of their relative times. The individual cell’s time, for example, is very much 
more compacted than the time of the human being. The “eternity” of the cell, 
or the sum total of all the lives of all the cells within organisms like you or 
me, is equivalent to a normal human life-time. Similarly the time of the 
human being must be equally compacted in relation to the timescale of the 
solar being, to whom our “eternity” would likewise be perceived as but a 
single lifetime. By the same token, the lifetimes of all solar beings—their 
“eternity”—would be a single lifetime to the galactic being, whose own 
“eternity,” the sum of the life-times of all galaxies everywhere, would in turn 
represent the lifetime of its god, the ultimate universal entity. 

Time, therefore, is variable, relative. But what is it exactly? Is it something 
that flows like a metaphysical river, gathering up everything in its wake? Or 
is the whole phenomenon, as mystics and shaman have always believed,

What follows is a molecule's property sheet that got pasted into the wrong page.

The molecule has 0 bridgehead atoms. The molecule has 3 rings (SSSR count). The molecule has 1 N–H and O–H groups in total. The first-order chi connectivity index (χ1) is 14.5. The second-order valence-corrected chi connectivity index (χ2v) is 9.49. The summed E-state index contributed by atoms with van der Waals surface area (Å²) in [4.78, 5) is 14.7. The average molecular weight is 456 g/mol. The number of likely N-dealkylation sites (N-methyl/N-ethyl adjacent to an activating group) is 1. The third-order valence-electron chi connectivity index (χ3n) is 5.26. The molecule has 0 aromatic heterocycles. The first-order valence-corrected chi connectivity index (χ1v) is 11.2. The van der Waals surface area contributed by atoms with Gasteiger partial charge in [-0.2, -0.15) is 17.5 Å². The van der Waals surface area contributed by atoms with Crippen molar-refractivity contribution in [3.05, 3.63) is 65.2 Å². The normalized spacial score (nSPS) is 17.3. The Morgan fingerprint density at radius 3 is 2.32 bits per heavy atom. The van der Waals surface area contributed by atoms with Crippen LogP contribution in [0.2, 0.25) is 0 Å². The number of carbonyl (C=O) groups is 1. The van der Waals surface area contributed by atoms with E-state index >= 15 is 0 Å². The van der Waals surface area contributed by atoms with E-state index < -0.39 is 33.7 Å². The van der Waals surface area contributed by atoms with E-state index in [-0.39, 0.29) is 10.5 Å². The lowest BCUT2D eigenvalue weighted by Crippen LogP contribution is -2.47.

simply an illusion? According to the experimentally verifiable theories of 
modern physics, of course, the shaman and priests have been right all along; 
time doesn’t really exist. If you were able to travel at the speed of light, the 
“river” of time would apparently cease to flow. At least, that’s how the 
scientist sees it. But hermetic theory hints at another possible scenario. It 


suggests, in fact, that this state of timelessness described by the physicist is 
also an illusion of sorts: the “river” still flows but at a rate so lacking in 
apparent motion as to be imperceptible through ordinary scientific 

The speed of light, or the speed of the constant, defines the boundary 
between dimensions four and five, between the time dimension and the plane 
of light, where time as we know it slows down to a virtual standstill. 
Therefore speed, or rate of vibration, is the key. The faster you move, or the 
quicker you “vibrate,” the slower time flows and, relatively speaking, the 
longer you live. 

Now, if reaching the constant speed of light would gain us entry into the